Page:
Carol Johnson was angry at herself, and she should be.
Anyone who has never heard of John Hope Franklin should be incensed that their education contains such a gap. At least Johnson, 38, was intent upon rectifying the gap in her knowledge.
I met Johnson on Sunday at an estate sale at the Durham home of Franklin, the late scholar who is every bit the chronicler of his age that Herodotus and de Tocqueville were of theirs. We were among a couple dozen people going through what remained of the remarkable man’s effects that were being sold by estate liquidator Gay Gasper. Because it was the second day and the event was an hour from ending, many of the most-coveted items were long gone.
Franklin, the historian that historians consulted, died in 2009. Remember Santayana’s famous aphorism – those who forget the past are condemned to repeat it?
If we forget our past, it won’t be because of Franklin. Gasper said that as she was going through the house taking inventory before the sale, she pulled a few books off the shelves. “The first was signed by Ken Burns to Dr. Franklin, thanking him for his help on a documentary. The next one was from the attorney for Dr. Martin Luther King Jr. and Rosa Parks.”
And on and on and on.
If Johnson was angry at herself for not previously being familiar with Franklin, I was angry at me for missing the first day of the sale just so I could sit up in a bar watching the Tar Heels pound Pittsburgh in basketball.
Want to know how you know you’re late for an estate sale? When you have to step aside so the two dudes carting out the box springs and mattresses they just bought can get by.
Of course, I felt better after learning that getting there early wouldn’t have guaranteed me first dibs on Franklin’s signed books and other memorabilia. Johnson said she arrived Saturday at 5 a.m. – the sale started at 8 – and was still only seventh in line. Of the six people in front of her, she said, one was a man from China who was after a Chinese print he’d seen online, and the other five were men who appeared to be professional booksellers.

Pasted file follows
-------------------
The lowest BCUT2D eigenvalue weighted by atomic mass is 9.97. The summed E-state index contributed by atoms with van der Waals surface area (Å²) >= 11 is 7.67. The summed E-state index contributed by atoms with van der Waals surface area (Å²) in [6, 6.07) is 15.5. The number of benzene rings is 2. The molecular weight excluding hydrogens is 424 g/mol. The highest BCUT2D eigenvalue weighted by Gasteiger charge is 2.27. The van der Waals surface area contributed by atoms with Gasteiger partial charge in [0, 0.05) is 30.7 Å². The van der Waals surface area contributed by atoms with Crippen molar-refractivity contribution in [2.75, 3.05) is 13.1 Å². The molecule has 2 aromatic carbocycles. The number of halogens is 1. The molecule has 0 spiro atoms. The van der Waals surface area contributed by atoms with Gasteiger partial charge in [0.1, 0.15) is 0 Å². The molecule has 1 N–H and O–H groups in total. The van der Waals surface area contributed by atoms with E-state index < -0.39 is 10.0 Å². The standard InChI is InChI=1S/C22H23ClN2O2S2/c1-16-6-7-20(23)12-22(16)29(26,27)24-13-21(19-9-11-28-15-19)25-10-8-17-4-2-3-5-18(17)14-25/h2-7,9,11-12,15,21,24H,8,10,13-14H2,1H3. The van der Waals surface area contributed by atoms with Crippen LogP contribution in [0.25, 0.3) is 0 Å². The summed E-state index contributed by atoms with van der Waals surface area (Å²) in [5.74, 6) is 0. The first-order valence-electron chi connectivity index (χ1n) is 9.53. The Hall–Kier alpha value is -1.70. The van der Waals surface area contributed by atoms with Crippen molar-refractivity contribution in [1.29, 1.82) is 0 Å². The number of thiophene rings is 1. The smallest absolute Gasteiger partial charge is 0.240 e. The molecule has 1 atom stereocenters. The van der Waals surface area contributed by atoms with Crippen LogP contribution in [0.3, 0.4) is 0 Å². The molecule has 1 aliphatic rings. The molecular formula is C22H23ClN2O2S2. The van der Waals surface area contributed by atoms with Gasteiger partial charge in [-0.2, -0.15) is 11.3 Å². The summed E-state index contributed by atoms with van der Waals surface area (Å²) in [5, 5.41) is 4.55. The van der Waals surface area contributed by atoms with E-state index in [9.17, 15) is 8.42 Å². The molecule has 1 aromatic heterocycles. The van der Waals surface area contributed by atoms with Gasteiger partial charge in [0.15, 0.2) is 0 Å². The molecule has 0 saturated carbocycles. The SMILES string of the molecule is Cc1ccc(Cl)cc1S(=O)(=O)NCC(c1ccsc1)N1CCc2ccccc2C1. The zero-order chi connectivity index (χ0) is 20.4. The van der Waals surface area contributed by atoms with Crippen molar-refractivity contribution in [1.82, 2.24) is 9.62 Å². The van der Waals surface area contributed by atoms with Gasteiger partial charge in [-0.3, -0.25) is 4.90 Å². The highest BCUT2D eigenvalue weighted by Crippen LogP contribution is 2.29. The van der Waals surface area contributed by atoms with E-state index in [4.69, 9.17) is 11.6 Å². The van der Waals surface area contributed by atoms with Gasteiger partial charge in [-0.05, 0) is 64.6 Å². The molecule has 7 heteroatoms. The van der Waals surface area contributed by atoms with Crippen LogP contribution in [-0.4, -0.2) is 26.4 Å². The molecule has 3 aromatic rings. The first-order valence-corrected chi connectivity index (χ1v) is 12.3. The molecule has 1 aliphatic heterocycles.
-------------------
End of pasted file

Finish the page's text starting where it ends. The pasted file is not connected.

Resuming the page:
Her fears were reinforced, she said, when the early-arriving quintet went directly to the shelves and started scanning the books and, depending upon what the scanner revealed, plucking them from the shelves.
“They just bum-rushed the bookshelves,” Johnson, said. “You could tell they had an agenda. You’ll probably see those same books on eBay” being sold for a jacked up price.
The late Secretary of State Henry Stimson is most noted for the dictum “Gentlemen don’t read each others’ mail.” Nor, he should’ve added, do they go through their book stacks and definitely not through their albums without an invitation.
How many of you would find it less revealing to run buck naked through Crabtree Valley Mall at noon on Saturday than have strangers going through your albums or passing judgment on your musical playlist?
Anyone going uninvited through my albums would be confounded, unable to tell if the collection was compiled by a 13-year-old pigtailed pubescent from Poughkeepsie (The Archies’ “Sugar Sugar”), a septuagenarian from Senegal (Roger Whitaker’s “The Last Farewell”) or a Beechnut-chawin’ trucker from Benson (“Glen Campbell’s Greatest Hits.”)
So don’t look.
Yet, I found myself – feeling guilty all the while, but not guilty enough to stop – perusing Franklin’s albums and books. Since I knew him and had many pleasurable conversations with him, I convinced myself that he’d be cool with me being there. Not surprisingly, and as you’d know after spending 10 minutes with him, he was well-rounded intellectually and in his spare time. Within 30 seconds of entering the brick home I’d picked up a book on Nero and an album by Nyro – Laura Nyro. There were albums featuring Schubert, Mendelssohn’s violin concertos, Jimmy Durante, Les McCann and Tom Lehrer. I bought that one.
The books! Lawd, the books. Even a perennially day-late-and-dollar-short dude such as I was able to score some interesting ones, despite the fact that the mercenaries had already cherry-picked most of them. Sure, I could’ve found some of the remaining books in a bookstore or online, but I wouldn’t have the thrill – yes, thrill – of knowing that Dr. Franklin had read the exact same book I was now reading, probably while seated in front of the fireplace by which I stood.
So impressed with Franklin was Johnson that she said she called her older sister back in Ohio to tell her about the remarkable man in whose home she now stood.
“Her response is still ringing in my ears,” Johnson said, her own disappointment still ringing in mine. “She said, ‘Stop living in the past. You need to forget that.’”
As Johnson walked to her car with DVDs and books she’d bought from the great scholar’s estate, I had the feeling that her foray into the past – into this past – was just beginning.